Do you know your HOUSE-story?

Your home may have a story to tell and a place in history. You and your family can become house detectives and discover the history of your home.

1. START AT HOME. The best source about your home is the building itself. Look at the separate parts of the building — roof, walls, chimneys, doors, windows, and foundation. Note what materials they are made of and how the different parts are joined to one another. Try to distinguish original materials from later additions. Look at the style of the house, too, inside and out. The style of a building is a clue to its age — but not proof. Keep careful notes and take pictures. The clues you record will be useful later on in your investigation.

2. GO TO THE COURTHOUSE. Using deed records, you can create a chronological list of all of the owners of a piece of property. The list you compile will be the backbone of your home's history. Ask for the index to deeds by buyer. Start with the deed to the present owner. Note the seller's name and the legal description of the property. Then use the index to find the seller's deed to the same piece of property and note whom the seller bought it from. Work your way back through the deeds to the original owner, making a copy of each deed and keeping track of the volume and page numbers. A sharp increase in the value of the property could mean a building was added to it.

3. LOOK AT OTHER PUBLIC RECORDS, especially if you find gaps in the deed records. Sometimes property passes from one owner to another through a mortgage or a will. Mortgage records often contain detailed descriptions of buildings. Wills and other probate records may list one or more of the previous owners, and you can examine the records filed under their names to see if there are any mentions of the property. Local tax records may reveal the dates of additions and improvements to property by change in its valuation, and maps of property made by surveyors can show a tool shed or a well that no longer exists. Be sure to make photocopies of all the records that you think will be helpful.

4. GO TO THE LIBRARY to learn more about the people who lived in your home. Check the local history section. Ask a librarian to help you find indexes to town and county histories, manuscripts, and other materials about local history. City directories often list people's occupations as well as addresses and can help to establish the dates that a person lived at a particular address. A librarian also can direct you to federal and state census records, which contain vast amounts of information about households. A good library or Internet project for children is to create a timeline of American history starting with the approximate construction date of your building. When the kids have completed a simple timeline for the nation, the family can work together to combine it with the timeline for your home and look for connections. You might find a link between a big event in American history and a small event in your home's history.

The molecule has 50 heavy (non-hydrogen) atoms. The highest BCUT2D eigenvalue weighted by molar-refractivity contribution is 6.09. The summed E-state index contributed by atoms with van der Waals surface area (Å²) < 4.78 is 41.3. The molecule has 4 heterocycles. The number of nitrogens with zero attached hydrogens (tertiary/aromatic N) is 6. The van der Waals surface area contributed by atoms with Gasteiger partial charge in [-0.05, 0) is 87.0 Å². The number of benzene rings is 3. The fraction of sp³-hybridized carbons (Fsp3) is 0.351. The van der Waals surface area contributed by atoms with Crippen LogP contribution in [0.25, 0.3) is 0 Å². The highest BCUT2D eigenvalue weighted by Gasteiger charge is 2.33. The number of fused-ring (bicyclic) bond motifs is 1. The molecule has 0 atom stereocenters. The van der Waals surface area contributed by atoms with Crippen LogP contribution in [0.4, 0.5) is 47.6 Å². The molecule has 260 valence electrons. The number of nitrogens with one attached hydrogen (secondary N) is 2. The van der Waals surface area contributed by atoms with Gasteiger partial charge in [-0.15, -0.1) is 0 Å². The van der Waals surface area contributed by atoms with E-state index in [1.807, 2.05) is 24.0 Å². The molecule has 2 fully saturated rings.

5. READ A MAP. Your librarian can guide you to city and county maps that may show your building with the owner's or resident's name written beside it. Such maps often show the location of old roads and other landmarks that may have disappeared. Insurance maps, especially those produced by the Sanborn Map Co., contain a wealth of information about individual structures, including the materials from which they were built.

6. LOOK AT A PICTURE. The Tyrone-Snyder Public Library or the Tyrone Area Historical Society may have old photographs of your building, or there may be some in your neighbor's attics. Postcards can be helpful, too. Tyrone is represented in a nineteenth-century lithograph called a "bird's-eye-view," which provides a fairly accurate picture of every residence in town. Don't forget to take a few photographs of your home for the project.

7. TALK WITH PEOPLE. Try to track down former residents or their children. They may be able to help you date changes or tell you stories about their lives in your home. Neighbors can be helpful, too, if they have lived in the neighborhood for a long time. While you're talking with them, ask if they have any family pictures that might show your building in the background.

8. PUT IT ALL TOGETHER. When you have finished your research, you'll have a stack of written notes, photocopies of documents and maps, and photographs. These are like the pieces of a jigsaw puzzle. Use them to create a timeline of your home's past and to write a narrative history. Enlist everyone in the family to help create a scrapbook that weaves together narrative history, photocopies, drawings, and photographs. Then make enough copies to give to your family and friends, and be sure to place a copy with the Tyrone Area Historical Society so that your home will have a place in history.

9. IF THE HOME YOU LIVE IN IS NEW, then start your own history of your home. Using some of the steps outlined in the foregoing, find out what was there before your home was built and why the neighborhood changed. Then take photos of your home and write about your experiences living in it. You'll be making history for your family and community.

— From a brochure published by the National Association of Realtors and the National Museum of American History